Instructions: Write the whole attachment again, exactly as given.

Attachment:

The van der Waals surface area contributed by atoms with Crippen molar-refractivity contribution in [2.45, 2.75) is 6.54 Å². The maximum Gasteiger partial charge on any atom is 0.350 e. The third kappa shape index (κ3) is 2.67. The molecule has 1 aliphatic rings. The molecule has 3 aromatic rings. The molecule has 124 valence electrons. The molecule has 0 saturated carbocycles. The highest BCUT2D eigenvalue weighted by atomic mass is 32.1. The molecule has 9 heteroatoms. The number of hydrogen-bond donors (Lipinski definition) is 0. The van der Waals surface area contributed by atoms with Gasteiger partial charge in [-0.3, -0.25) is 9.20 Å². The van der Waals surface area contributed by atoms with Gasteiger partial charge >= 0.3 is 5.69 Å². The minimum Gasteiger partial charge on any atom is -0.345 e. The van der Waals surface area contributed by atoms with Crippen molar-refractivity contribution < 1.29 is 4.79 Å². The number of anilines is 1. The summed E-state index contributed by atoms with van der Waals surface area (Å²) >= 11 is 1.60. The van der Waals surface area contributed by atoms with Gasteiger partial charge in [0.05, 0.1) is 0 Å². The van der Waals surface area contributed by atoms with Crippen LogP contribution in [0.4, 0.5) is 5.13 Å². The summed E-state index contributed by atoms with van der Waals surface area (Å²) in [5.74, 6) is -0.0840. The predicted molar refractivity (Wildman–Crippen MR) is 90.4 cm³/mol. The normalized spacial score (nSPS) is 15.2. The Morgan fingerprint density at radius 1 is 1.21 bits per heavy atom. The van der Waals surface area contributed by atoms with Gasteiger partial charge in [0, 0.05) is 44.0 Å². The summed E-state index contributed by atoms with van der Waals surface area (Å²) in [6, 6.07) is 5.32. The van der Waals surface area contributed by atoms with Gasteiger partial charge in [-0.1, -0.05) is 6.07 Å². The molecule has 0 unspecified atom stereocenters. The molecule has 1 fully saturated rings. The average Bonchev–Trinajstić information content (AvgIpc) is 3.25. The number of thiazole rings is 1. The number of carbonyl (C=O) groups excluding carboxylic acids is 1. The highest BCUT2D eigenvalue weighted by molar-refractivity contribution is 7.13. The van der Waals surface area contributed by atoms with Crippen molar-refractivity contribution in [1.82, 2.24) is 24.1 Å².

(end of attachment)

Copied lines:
The van der Waals surface area contributed by atoms with Crippen molar-refractivity contribution in [2.45, 2.75) is 6.54 Å². The maximum Gasteiger partial charge on any atom is 0.350 e. The third kappa shape index (κ3) is 2.67. The molecule has 1 aliphatic rings. The molecule has 3 aromatic rings. The molecule has 124 valence electrons. The molecule has 0 saturated carbocycles. The highest BCUT2D eigenvalue weighted by atomic mass is 32.1. The molecule has 9 heteroatoms. The number of hydrogen-bond donors (Lipinski definition) is 0. The van der Waals surface area contributed by atoms with Gasteiger partial charge in [-0.3, -0.25) is 9.20 Å². The van der Waals surface area contributed by atoms with Gasteiger partial charge >= 0.3 is 5.69 Å². The minimum Gasteiger partial charge on any atom is -0.345 e. The van der Waals surface area contributed by atoms with Crippen molar-refractivity contribution < 1.29 is 4.79 Å². The number of anilines is 1. The summed E-state index contributed by atoms with van der Waals surface area (Å²) >= 11 is 1.60. The van der Waals surface area contributed by atoms with Gasteiger partial charge in [0.05, 0.1) is 0 Å². The van der Waals surface area contributed by atoms with Crippen LogP contribution in [0.4, 0.5) is 5.13 Å². The summed E-state index contributed by atoms with van der Waals surface area (Å²) in [5.74, 6) is -0.0840. The predicted molar refractivity (Wildman–Crippen MR) is 90.4 cm³/mol. The normalized spacial score (nSPS) is 15.2. The Morgan fingerprint density at radius 1 is 1.21 bits per heavy atom. The van der Waals surface area contributed by atoms with Gasteiger partial charge in [0, 0.05) is 44.0 Å². The summed E-state index contributed by atoms with van der Waals surface area (Å²) in [6, 6.07) is 5.32. The van der Waals surface area contributed by atoms with Gasteiger partial charge in [-0.1, -0.05) is 6.07 Å². The molecule has 0 unspecified atom stereocenters. The molecule has 1 fully saturated rings. The average Bonchev–Trinajstić information content (AvgIpc) is 3.25. The number of thiazole rings is 1. The number of carbonyl (C=O) groups excluding carboxylic acids is 1. The highest BCUT2D eigenvalue weighted by molar-refractivity contribution is 7.13. The van der Waals surface area contributed by atoms with Crippen molar-refractivity contribution in [1.82, 2.24) is 24.1 Å².